There are few advantages to being 6’6” and unable to dunk. Three come to mind: 1.) It makes it easy for people to find me at crowded social events; 2.) It makes it easy to dust hard-to-reach places; and 3.) It gives me a decided advantage when catching t-shirts at sporting events.
In my lifetime, I’ve caught far more free t-shirts than I deserve, and it’s mostly been because I have the wingspan of someone who’s 6’9”. But when I catch a free t-shirt, I don’t just toss it in a dresser somewhere. No, I wear that Verizon-sponsored Washington Capitals shirt for about three to six months longer than public decency will allow.
And I know I’m not the only one obsessed with the concept of ‘free.’ I’ve seen it at sporting events throughout my life: people will do anything for a free shirt, no matter how obnoxious it looks or how oversized the advertisement on the back is.
That’s why the free t-shirt giveaway is the focus of this installment of “What Journalists Can Learn From….”
1. You’ve Got to Make People Want It. Last year, at a Mizzou basketball game, a fellow student dove face first into the row in front of me to catch a foam finger that had been dropped from the rafters. It was just a yellow “We’re #1” finger with a massive logo for a local business on both sides, but the student nearly came up concussed in his bid for the thing. Now, maybe we’re not looking for the public to risk bodily harm to get their hands on news, but certainly, we need to entice them with strong content that consumers are willing to seek out.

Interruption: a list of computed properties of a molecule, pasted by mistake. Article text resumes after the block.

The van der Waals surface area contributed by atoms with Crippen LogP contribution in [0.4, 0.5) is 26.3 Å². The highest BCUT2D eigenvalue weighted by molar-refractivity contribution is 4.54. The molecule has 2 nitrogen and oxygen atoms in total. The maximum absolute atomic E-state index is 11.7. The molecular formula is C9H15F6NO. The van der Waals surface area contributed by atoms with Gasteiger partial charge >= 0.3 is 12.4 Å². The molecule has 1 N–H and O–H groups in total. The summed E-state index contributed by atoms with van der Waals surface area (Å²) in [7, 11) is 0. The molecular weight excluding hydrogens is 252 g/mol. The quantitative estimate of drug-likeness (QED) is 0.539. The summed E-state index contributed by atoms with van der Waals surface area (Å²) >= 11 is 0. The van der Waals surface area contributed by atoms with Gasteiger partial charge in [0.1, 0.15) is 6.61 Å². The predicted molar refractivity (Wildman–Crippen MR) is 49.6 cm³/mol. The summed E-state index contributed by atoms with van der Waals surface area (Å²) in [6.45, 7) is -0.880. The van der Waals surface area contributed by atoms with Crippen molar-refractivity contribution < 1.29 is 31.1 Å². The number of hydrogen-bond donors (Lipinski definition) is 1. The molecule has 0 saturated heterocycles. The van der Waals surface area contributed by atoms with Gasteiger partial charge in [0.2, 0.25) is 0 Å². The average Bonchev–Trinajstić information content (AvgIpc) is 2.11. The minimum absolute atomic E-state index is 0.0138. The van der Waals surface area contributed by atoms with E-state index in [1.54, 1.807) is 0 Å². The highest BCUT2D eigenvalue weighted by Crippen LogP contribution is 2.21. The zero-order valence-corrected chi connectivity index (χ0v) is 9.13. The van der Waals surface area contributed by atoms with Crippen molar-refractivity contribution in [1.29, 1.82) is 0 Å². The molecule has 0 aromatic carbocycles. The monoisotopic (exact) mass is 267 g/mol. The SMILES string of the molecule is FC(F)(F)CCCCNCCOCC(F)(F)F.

2. Engage Consumers Wherever They Are. Just a decade ago, you had to be within the range of a strong-armed cheerleader to catch a shirt. Then the slingshot came around and expanded the number of fans that could catch a shirt. And then the t-shirt cannon was invented, making it so that fans seated in the upper deck of a pro stadium could catch a shirt. The idea here is simple: engage the widest audience possible while still keeping a focused message. We’ve got our t-shirt cannon: the Internet. Journalists just need to harness that power to better distribute the news.
3. Free Can Be Desirable. Sure, the shirts are ugly, and no, I don’t really want a foot-wide Papa John’s logo on the front of the garment I’m wearing to every game. But if the option is a free shirt or a $25 one available at the team’s store (geez, talk about a pay wall), you can understand why fans are so willing to stand up or even dive for a free one. But think of it this way: on free t-shirt days at the ballpark, teams won’t bring out the t-shirt cannon. Why? It’s because fans won’t care; they’ve already gotten what they wanted. The shirts are only desirable if it’s the only free option.
So maybe media should be creating targeted, premium content — that, just maybe, consumers will be willing to pay for — while still engaging the rest of the crowd with free, non-niche news. (And I can’t imagine that Rupert Murdoch would be pleased to hear that his business model is being replicated by interns in mascot costumes around the country this summer.)